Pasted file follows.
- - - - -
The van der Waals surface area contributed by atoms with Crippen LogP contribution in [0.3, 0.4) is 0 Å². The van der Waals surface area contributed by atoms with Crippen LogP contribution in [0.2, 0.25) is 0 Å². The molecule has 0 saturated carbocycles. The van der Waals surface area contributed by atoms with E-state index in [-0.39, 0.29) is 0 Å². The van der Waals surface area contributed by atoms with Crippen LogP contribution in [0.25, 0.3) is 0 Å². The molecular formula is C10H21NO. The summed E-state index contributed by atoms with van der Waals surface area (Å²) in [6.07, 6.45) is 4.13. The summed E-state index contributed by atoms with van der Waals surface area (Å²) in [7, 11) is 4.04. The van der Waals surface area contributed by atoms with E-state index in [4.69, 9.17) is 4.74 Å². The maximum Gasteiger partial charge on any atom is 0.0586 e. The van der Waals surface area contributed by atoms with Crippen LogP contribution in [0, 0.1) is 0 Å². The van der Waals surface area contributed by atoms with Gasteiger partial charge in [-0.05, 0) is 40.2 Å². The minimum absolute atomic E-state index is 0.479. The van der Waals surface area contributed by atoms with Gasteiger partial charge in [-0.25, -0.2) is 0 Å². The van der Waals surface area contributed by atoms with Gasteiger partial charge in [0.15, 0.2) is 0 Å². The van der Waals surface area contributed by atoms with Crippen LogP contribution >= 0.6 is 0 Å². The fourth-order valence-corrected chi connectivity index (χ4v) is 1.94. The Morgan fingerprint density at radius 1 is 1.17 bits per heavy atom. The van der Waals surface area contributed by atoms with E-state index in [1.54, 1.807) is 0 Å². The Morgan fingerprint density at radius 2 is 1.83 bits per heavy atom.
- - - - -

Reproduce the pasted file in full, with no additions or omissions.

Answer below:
The van der Waals surface area contributed by atoms with Crippen LogP contribution in [0.3, 0.4) is 0 Å². The van der Waals surface area contributed by atoms with Crippen LogP contribution in [0.2, 0.25) is 0 Å². The molecule has 0 saturated carbocycles. The van der Waals surface area contributed by atoms with E-state index in [-0.39, 0.29) is 0 Å². The van der Waals surface area contributed by atoms with Crippen LogP contribution in [0.25, 0.3) is 0 Å². The molecular formula is C10H21NO. The summed E-state index contributed by atoms with van der Waals surface area (Å²) in [6.07, 6.45) is 4.13. The summed E-state index contributed by atoms with van der Waals surface area (Å²) in [7, 11) is 4.04. The van der Waals surface area contributed by atoms with E-state index in [4.69, 9.17) is 4.74 Å². The maximum Gasteiger partial charge on any atom is 0.0586 e. The van der Waals surface area contributed by atoms with Crippen LogP contribution in [0, 0.1) is 0 Å². The van der Waals surface area contributed by atoms with Gasteiger partial charge in [-0.05, 0) is 40.2 Å². The minimum absolute atomic E-state index is 0.479. The van der Waals surface area contributed by atoms with Gasteiger partial charge in [-0.25, -0.2) is 0 Å². The van der Waals surface area contributed by atoms with Gasteiger partial charge in [0.15, 0.2) is 0 Å². The van der Waals surface area contributed by atoms with Crippen LogP contribution >= 0.6 is 0 Å². The fourth-order valence-corrected chi connectivity index (χ4v) is 1.94. The Morgan fingerprint density at radius 1 is 1.17 bits per heavy atom. The van der Waals surface area contributed by atoms with E-state index in [1.54, 1.807) is 0 Å². The Morgan fingerprint density at radius 2 is 1.83 bits per heavy atom.